The bald man in the corner got up and motioned me to follow him. We walked out of the cafe and around the back of the building. He unlocked a small gate and motioned me through. He stood by the gate and pointed me down a little alley.

At the end of the alley two identical twenty something year old males sat on crates watching a soccer game. One of them drank a forty ounce bottle of malt liquor while the other smoked a spliff. The back street was filled with the pungent aroma of marajauna.

One of the men looked up at me. I nodded and stood behind the men as they watched the game.

"You know anything about the game," the one on the right said.

"Nah, not much. Can play alright if a ball is kicked to me, but don't do much in the way of following."

"They say that back in the 2nd century in China football started off, but it wasn't until the Cambridge rules imposed in 1848 that the game really got standardized. Let's say that's the starting point, back in the late 1800s. Its over two hundred years later and these fucktards still can't kick a ball worth my old e induced diarrhea."

"Things never really change do they?"

"Fuck nah," said the one on the right. He turned to me. "My name's Moussa, whatcha want?"

"Was curious about what the local brass do these days about bodies," I said.

"Hmph. What kinda cake you got there?" Moussa pointed at the paper plate that I held in my right hand.

"Coffee cake. I haven't had a bite yet. You want a piece?"

"All that caffeine gets me tweaked out. What about you Oussman?" The man on the left shook his head. "What's that about bodies? You talking live or dead?"

"The still kind."

"Depends on who made the body. Where you talking about?"

"I didn't come here to get pumped, I came here to get some gas."

"Ain't a one way street here. This alley is a dead end."

I stared at the game for a few minutes, mulling over my words.

"Last night one of the waiters at Jupiter the downtown restaurant bit it. The local brass came in. They gave the boys a shake down and let us go. The girls working were waved off. What's the protocol."

It took 15 minutes for Moussa to reply. He got caught up in the match. One of the teams changed their formation making offensive maneuvers. The game picked up pace and came to a crescendo with a goal. Half time was called and Moussa lit up another joint.

"Well the days being the days and all, and business being what it is, a downtown joint like Jupiter probably wants to keep things under wrap. The brass will take care of a body these days for a few. Service for both the business and the brass. The town looks clean and the restaraunt profits ain't hurt. Ain't nobody hurt but that body. Usually they dump it over in the marina. Sometimes it float on to the shore, but usually when it get called in they just tag it on some Oakland shit. Who working?"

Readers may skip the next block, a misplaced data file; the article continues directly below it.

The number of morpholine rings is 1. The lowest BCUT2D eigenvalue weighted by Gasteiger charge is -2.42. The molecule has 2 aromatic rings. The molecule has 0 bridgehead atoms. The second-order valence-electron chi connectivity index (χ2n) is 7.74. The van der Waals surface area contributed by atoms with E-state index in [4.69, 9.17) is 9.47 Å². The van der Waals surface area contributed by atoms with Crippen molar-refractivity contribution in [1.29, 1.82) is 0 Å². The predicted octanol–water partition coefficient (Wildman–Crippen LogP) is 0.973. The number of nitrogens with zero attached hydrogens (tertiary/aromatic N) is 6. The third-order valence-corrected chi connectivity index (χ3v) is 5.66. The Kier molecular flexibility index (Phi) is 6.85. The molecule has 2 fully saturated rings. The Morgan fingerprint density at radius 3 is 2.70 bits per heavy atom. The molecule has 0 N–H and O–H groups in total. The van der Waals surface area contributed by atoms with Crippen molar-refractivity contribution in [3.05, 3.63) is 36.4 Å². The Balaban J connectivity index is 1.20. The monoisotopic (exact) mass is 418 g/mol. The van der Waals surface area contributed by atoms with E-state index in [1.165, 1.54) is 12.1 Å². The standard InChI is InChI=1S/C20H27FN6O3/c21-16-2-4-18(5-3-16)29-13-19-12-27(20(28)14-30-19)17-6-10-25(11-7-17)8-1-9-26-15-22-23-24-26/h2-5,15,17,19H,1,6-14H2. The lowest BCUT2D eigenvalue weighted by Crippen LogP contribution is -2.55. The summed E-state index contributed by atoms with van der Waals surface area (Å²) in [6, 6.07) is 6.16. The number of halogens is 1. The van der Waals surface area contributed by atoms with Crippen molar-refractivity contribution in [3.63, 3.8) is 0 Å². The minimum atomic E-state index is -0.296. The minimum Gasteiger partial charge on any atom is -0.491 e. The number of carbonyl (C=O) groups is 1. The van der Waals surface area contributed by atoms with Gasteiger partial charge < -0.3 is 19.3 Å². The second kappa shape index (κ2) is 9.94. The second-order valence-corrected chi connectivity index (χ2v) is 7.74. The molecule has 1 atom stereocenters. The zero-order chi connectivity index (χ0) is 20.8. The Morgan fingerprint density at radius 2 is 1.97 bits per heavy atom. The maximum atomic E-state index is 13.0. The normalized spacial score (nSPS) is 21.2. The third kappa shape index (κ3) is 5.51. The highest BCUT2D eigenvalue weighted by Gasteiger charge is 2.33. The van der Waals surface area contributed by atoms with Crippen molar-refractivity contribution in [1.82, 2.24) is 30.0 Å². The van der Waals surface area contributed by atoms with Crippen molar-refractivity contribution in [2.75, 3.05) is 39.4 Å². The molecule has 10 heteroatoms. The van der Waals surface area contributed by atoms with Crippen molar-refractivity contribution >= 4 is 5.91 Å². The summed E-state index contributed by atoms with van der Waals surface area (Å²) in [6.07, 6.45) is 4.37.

"Myself, kid named Strong, some girls."

"What the girls names?"

"Amanda, Chelsie."

"Those Blackwell girls. You should look her up. Might find out why that body a body."

"You know where Blackwell spends her free time?"

"She move around at night, watching over her product, keeps an irregular schedule. Might want to try Beckett's up on Shattuck. Heard she's having problems up there with the merchandise being sassy." Moussa laughed.

"Thanks."

"No problem. You enjoy your coffee cake."

Thursday, October 30, 2008

A murderous planet pt 3.

James walked in after a few minutes.

"Thanks for waiting everyone," he said with a slight grimace on his face. His mustache rippled when he began his next sentence. "Amanda, Chelsie, you can take off. You two will be asked some questions," he finished by pointing his finger at myself and Evan.

"What the fuck," Evan said with a sigh. "I didn't do shit."

"That's good. It should be that way. All the same the police still have to do their work." James walked to the bar and sat on a stool. "It will only take a few minutes. Don't worry about the rest of your side work, I'll get it done myself. Just give me your drops and go," he said addressing the girls. Chelsie and Amanda scrambled to get their shit together and quickly scurried out the door.